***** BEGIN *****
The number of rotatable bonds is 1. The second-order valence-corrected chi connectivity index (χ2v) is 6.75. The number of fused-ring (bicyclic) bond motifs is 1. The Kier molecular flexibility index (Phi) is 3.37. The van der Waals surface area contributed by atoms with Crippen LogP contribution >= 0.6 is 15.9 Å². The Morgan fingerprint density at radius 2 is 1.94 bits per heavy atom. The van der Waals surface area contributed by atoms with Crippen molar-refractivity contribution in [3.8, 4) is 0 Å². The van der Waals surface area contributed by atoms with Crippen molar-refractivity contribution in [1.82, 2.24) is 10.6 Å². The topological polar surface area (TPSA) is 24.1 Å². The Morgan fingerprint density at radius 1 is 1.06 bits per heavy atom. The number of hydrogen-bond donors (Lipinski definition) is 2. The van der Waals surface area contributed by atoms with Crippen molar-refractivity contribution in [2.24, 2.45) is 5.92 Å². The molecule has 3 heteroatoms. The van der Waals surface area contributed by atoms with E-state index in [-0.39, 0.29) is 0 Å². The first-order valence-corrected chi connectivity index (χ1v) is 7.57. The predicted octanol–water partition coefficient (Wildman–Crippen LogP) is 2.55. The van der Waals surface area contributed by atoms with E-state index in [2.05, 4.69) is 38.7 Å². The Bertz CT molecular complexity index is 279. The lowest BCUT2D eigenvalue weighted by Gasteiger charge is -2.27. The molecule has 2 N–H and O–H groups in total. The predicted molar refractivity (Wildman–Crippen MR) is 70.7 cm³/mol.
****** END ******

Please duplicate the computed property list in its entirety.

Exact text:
The number of rotatable bonds is 1. The second-order valence-corrected chi connectivity index (χ2v) is 6.75. The number of fused-ring (bicyclic) bond motifs is 1. The Kier molecular flexibility index (Phi) is 3.37. The van der Waals surface area contributed by atoms with Crippen LogP contribution >= 0.6 is 15.9 Å². The Morgan fingerprint density at radius 2 is 1.94 bits per heavy atom. The van der Waals surface area contributed by atoms with Crippen molar-refractivity contribution in [3.8, 4) is 0 Å². The van der Waals surface area contributed by atoms with Crippen molar-refractivity contribution in [1.82, 2.24) is 10.6 Å². The topological polar surface area (TPSA) is 24.1 Å². The Morgan fingerprint density at radius 1 is 1.06 bits per heavy atom. The number of hydrogen-bond donors (Lipinski definition) is 2. The van der Waals surface area contributed by atoms with Crippen molar-refractivity contribution in [2.24, 2.45) is 5.92 Å². The molecule has 3 heteroatoms. The van der Waals surface area contributed by atoms with E-state index in [-0.39, 0.29) is 0 Å². The first-order valence-corrected chi connectivity index (χ1v) is 7.57. The predicted octanol–water partition coefficient (Wildman–Crippen LogP) is 2.55. The van der Waals surface area contributed by atoms with E-state index in [2.05, 4.69) is 38.7 Å². The Bertz CT molecular complexity index is 279. The lowest BCUT2D eigenvalue weighted by Gasteiger charge is -2.27. The molecule has 2 N–H and O–H groups in total. The predicted molar refractivity (Wildman–Crippen MR) is 70.7 cm³/mol.